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Assembly believes mid-rise modular housing is the future

Company partners with Fab Structures to build components, then ships to development sites

Assembly Corp. and Fab Structures are using modular building techniques for this two-building, mixed-use, mid-rise housing project along Queen St. E. in Toronto. (Courtesy Assembly
Assembly Corp. and Fab Structures are using modular building techniques for this two-building, mixed-use, mid-rise housing project along Queen Street East in Toronto. (Courtesy Assembly Corp.)

Assembly Corp. is using modular construction materials and techniques to fill the “missing-middle” housing gap by delivering mid-rise, laneway, garden suite and other more affordable housing projects and developments.

“It is about finding a new way to deal with the complicated challenge of mid-rise, which is typically almost an impossible product for building economics,” chief executive officer Geoff Cape said during a panel at the recent Land & Development conference at the Metro Toronto Convention Centre.

The use of building information modelling and other parametric design software enables Assembly’s team members to collaboratively configure and design buildings. Its digitally designed assets include bathroom and kitchen pods, floor cassettes, wall and ceiling panels, facades with cladding and panel assemblies. 

These repeatable building components are configured to meet a project's unique needs and enable customizable finishings and facades.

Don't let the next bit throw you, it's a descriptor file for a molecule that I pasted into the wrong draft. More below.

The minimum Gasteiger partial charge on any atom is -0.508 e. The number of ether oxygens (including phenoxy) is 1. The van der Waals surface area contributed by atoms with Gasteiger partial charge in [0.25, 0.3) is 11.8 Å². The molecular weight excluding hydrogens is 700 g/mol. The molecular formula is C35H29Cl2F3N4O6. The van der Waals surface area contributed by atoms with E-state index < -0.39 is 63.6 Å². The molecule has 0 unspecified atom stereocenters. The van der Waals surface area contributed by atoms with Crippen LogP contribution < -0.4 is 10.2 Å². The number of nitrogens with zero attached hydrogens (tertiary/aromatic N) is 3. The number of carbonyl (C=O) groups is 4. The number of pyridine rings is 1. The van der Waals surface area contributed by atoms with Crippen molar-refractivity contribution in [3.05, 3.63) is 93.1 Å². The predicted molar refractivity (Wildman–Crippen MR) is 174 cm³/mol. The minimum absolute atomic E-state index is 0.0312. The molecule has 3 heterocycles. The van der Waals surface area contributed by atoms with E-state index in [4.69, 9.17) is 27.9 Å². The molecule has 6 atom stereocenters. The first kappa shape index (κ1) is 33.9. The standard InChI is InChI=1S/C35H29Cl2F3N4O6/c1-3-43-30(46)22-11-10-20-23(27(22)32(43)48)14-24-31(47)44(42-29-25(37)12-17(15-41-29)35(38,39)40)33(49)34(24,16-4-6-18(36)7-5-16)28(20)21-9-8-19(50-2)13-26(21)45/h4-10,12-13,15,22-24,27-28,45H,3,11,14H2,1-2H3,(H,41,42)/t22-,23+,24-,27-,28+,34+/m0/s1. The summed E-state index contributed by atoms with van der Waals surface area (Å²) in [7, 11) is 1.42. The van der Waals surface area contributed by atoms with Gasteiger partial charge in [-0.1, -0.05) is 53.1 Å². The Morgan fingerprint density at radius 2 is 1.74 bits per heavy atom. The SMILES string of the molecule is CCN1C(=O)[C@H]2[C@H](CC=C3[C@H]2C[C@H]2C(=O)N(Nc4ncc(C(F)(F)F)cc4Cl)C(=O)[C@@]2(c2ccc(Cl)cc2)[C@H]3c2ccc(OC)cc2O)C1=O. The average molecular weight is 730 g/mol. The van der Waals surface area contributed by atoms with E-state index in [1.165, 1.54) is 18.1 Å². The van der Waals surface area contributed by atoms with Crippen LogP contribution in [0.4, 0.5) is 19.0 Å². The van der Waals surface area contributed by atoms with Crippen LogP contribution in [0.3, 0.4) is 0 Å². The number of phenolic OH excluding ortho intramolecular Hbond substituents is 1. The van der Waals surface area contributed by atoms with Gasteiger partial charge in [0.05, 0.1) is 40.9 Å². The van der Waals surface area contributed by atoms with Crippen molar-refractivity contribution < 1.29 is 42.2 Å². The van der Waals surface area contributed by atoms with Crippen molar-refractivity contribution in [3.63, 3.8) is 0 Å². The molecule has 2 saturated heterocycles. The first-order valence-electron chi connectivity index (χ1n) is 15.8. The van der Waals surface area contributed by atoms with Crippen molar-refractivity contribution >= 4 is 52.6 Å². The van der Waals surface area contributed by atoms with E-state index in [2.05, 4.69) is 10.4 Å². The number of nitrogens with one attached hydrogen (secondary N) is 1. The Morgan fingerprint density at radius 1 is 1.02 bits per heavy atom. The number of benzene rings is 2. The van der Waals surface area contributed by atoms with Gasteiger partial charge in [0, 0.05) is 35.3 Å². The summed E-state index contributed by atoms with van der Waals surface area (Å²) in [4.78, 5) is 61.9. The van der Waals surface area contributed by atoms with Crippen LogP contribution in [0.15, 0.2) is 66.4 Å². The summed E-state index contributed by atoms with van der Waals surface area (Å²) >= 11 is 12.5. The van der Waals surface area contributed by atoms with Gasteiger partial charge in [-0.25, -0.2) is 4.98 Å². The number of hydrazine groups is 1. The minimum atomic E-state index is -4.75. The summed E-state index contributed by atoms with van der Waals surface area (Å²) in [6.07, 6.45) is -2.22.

Parametric modelling allows Assembly to see and test the end product, make site-specific changes and test project pro formas at the same time, which reduces the design timeline by 60 per cent.

Reduced construction times and costs

The process employed by Toronto-based Assembly reduces costs by standardizing the building components that are created at partner Fab Structures' factory in Alcove, a Quebec community located north of Ottawa. They're then shipped to building sites where they’re put together.

Assembly’s goal is to open a micro-factory in Toronto as a last-mile logistics hub and assembly facility for just-in-time delivery to building sites to further improve efficiency.

On-site material waste is already reduced by 80 per cent and on-site labour is reduced by 50 per cent from conventional construction using Assembly’s model, according to its website. Cape said Assembly is looking to further accelerate the process by introducing more automation.

“We’ve been working with Danish architects and Swedish logistics and DfMA (Design for Manufacture and Assembly) designers for manufacturing assembly,” Cape said. He noted 85 per cent of residential buildings in Sweden are built in factories and delivered to sites.

Cape said Assembly can often construct an eight-storey building in less than half the time it would take using more common methods. Construction costs are about $400 per square foot.

“When you insert these buildings into the urban fabric, you need to be able to put them together quickly on-site,” Cape explained. “A mid-rise product being inserted on a busy main street has to go up fast because you can’t afford to block off traffic and deal with all the access and egress issues.”

Sustainable and environmentally friendly